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regress

[v. ri-gres; n. ree-gres] /v. rɪˈgrɛs; n. ˈri grɛs/
verb (used without object)
1.
to move backward; go back.
2.
to revert to an earlier or less advanced state or form.
noun
3.
the act of going back; return.
4.
the right to go back.
5.
backward movement or course; retrogression.
Origin
1325-1375
1325-75; Middle English regresse (noun) < Latin regressus a returning, going back, equivalent to re- re- + -gred-, combining form of gradī to step, walk, go + -tus suffix of v. action, with dt > ss
Related forms
regressor, noun
Synonyms
1. revert, retreat, backslide, lapse, ebb.
Dictionary.com Unabridged
Based on the Random House Dictionary, © Random House, Inc. 2014.
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Examples from the web for regress
  • Its vision of modernity reflects not progress but regress.
  • For some of these students, they regress to behaviors that worked for them when they wanted something from their parents.
  • What these amateur statisticians have in fact done, is regress two positive trends on each other.
  • Here it is on the cusp of disappearing into an infinite regress.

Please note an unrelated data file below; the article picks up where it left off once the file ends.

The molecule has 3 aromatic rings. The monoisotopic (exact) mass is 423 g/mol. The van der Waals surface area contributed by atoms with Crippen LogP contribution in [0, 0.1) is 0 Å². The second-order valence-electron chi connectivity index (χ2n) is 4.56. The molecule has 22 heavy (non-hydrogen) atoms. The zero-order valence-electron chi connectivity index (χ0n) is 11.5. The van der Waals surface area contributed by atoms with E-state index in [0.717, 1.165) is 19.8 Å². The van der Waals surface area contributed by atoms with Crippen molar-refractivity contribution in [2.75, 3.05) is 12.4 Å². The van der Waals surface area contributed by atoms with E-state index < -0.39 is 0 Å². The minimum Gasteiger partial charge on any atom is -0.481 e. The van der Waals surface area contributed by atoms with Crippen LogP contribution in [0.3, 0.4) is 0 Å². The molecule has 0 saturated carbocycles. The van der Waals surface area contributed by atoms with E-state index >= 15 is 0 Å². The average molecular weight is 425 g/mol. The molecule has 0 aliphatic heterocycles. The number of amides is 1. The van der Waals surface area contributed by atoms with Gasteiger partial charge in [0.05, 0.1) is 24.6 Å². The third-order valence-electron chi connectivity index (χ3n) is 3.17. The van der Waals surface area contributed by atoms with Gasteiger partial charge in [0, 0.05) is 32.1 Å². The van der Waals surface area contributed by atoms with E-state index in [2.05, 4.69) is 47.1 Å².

• Untrained, these breeds may regress into an aggressive stance.
  • Patience, perseverance and above all the courage to progress not regress and unravel.
  • Experimental treatments are emerging that seem to cause even the deadliest form of skin cancer to regress.
  • It never ceases to amaze me how people can regress so completely into abject denial.
  • Here is an infinite regress of detail that astonishes us with its variety, its complexity and its strange beauty.
  • It's that damned old homunculus problem and an infinite regress.
British Dictionary definitions for regress

regress

verb (rɪˈɡrɛs)
1.
(intransitive) to return or revert, as to a former place, condition, or mode of behaviour
2.
(transitive) (statistics) to measure the extent to which (a dependent variable) is associated with one or more independent variables
noun (ˈriːɡrɛs)
3.
the act of regressing
4.
movement in a backward direction; retrogression
5.
(logic) a supposed explanation each stage of which requires to be similarly explained, as saying that knowledge requires a justification in terms of propositions themselves known to be true
Derived Forms
regressor, noun
Word Origin
C14: from Latin regressus a retreat, from regredī to go back, from re- + gradī to go
Collins English Dictionary - Complete & Unabridged 2012 Digital Edition
© William Collins Sons & Co. Ltd. 1979, 1986 © HarperCollins
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Word Origin and History for regress
n.

late 14c., "act of going back," from Latin regressus "a return, retreat, a going back," noun use of past participle of regredi "to go back," from re- "back" (see re-) + gradi "to step, walk" (see grade (n.)).

v.

1550s, "to return to a former state," from Latin regressus (see regress (n.)). Meaning "to move backward" is from 1823. The psychological sense of "to return to an earlier stage of life" is attested from 1926. Related: Regressed; regressing.

Online Etymology Dictionary, © 2010 Douglas Harper
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